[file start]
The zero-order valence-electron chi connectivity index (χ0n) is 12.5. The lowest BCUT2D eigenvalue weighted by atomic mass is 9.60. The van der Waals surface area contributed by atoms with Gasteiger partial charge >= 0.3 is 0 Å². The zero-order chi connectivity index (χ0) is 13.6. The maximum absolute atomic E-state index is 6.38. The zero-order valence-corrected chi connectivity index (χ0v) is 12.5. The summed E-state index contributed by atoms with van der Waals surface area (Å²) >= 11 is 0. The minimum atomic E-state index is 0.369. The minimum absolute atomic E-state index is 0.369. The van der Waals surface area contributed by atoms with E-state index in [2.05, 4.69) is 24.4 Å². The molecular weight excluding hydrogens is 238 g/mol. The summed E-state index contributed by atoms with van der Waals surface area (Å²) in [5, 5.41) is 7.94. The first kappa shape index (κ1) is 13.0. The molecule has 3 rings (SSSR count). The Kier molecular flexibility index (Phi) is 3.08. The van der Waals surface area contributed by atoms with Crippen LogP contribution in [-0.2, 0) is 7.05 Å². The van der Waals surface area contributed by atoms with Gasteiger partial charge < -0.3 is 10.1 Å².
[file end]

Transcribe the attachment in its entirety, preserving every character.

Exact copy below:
The zero-order valence-electron chi connectivity index (χ0n) is 12.5. The lowest BCUT2D eigenvalue weighted by atomic mass is 9.60. The van der Waals surface area contributed by atoms with Gasteiger partial charge >= 0.3 is 0 Å². The zero-order chi connectivity index (χ0) is 13.6. The maximum absolute atomic E-state index is 6.38. The zero-order valence-corrected chi connectivity index (χ0v) is 12.5. The summed E-state index contributed by atoms with van der Waals surface area (Å²) >= 11 is 0. The minimum atomic E-state index is 0.369. The minimum absolute atomic E-state index is 0.369. The van der Waals surface area contributed by atoms with E-state index in [2.05, 4.69) is 24.4 Å². The molecular weight excluding hydrogens is 238 g/mol. The summed E-state index contributed by atoms with van der Waals surface area (Å²) in [5, 5.41) is 7.94. The first kappa shape index (κ1) is 13.0. The molecule has 3 rings (SSSR count). The Kier molecular flexibility index (Phi) is 3.08. The van der Waals surface area contributed by atoms with Crippen LogP contribution in [-0.2, 0) is 7.05 Å². The van der Waals surface area contributed by atoms with Gasteiger partial charge < -0.3 is 10.1 Å².